That was in 2006 and I have been riding ever since. This site is that story, so I won’t tell it all again. I’m feeling again that turn of mind that I felt as a teenager pushing myself to run to that next goal. Only now I am doing it on two wheels.
However, to debunk the myths. First, I do not train like a pro. At the most intense training times I might get 10 hours in during a week. Mostly I will ride three to four times a week with the majority of those rides being about an hour in length.
It isn’t my job that allows me time to ride, it is my wonderful wife who has bought into this with me. She sacrifices and arranges to allow me to get on my bike. It is an obvious way that she shows me she loves me and it makes me love her all the more.
I have had some success racing my bike. However, I think I have to thank my dad and mom for that. I come from a family with hearty constitutions. My dad is one of those guys who at 80 will look 60. He is just a normal looking guy but as strong as an ox. No doubt in my mind he would be a killer endurance athlete!
That is why though I am as skinny as a bean pole, I have a bit of strength. Most times people are surprised by how much I can lift. I think I got a bit of my dad’s endurance gene as well. On the bike this helps compensate for the lack of training.
From my mom I believe I got a high tolerance for pain. She has had rhumetoid arthritis for years. She amazes me with her ability to suffer and continue on. Anyone who rides competitvely knows that suffering is the name of the game. I like to think that when the going gets tough, I have a bit of her in my spirit.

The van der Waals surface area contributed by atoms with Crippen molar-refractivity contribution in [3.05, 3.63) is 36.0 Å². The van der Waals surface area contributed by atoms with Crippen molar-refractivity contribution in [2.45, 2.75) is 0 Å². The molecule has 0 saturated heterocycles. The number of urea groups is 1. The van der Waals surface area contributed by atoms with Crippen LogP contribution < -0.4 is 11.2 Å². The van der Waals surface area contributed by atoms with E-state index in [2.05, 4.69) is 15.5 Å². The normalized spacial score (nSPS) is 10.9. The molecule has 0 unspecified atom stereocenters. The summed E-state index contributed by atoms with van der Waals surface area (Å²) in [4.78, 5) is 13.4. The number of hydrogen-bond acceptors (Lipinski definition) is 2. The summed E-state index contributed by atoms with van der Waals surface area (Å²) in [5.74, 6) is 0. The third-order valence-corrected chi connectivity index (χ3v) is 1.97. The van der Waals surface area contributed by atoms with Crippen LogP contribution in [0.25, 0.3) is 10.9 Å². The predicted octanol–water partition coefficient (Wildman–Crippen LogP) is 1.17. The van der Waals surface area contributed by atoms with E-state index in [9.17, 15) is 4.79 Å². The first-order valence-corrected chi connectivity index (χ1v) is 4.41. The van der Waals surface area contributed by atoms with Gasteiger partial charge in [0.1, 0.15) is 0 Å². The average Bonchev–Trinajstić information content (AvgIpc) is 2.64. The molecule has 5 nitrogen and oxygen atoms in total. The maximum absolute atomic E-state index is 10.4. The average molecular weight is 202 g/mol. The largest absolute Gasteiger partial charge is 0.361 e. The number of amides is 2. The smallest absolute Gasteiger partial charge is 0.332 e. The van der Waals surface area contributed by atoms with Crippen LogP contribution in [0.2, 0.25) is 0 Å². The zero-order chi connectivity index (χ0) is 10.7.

I do believe that if I did have time to train like a pro, I could be up there giving those Masters 1, 2 guys a run for their money. I’m confident that the tools are there, I just don’t believe I have the committment to make it happen. The myths are not true. I do have a job — two in fact. I do have a family. So, I will just keep riding for fun, training as I can, and take the finishes as they come.
Now, for this writing business. Let me tell you how it works. I will stay up in the evening and write a piece for the next day, or I will get up early and write it. You will notice that most times in the morning you will find the alert that the post is up via @LowCadence. Then around lunch time, I will send out a notice via Twitter at @JPait. That one automatically goes up on Facebook.
I do write for fun. I used to think maybe I could make some money at it. Ha! Now I find it is just fun and I have to admit it has opened the doors for me to do some pretty cool things. As the site continues to bring on more readers (this still amazes me), I think that those opportunities will only increase. I also like to think that maybe this blog has encouraged some other local riders to jump into the blogosphere.
Thanks for reading. Sorry this is long, but it is my life story. 🙂 Bookmark this page because I’m not doing this again.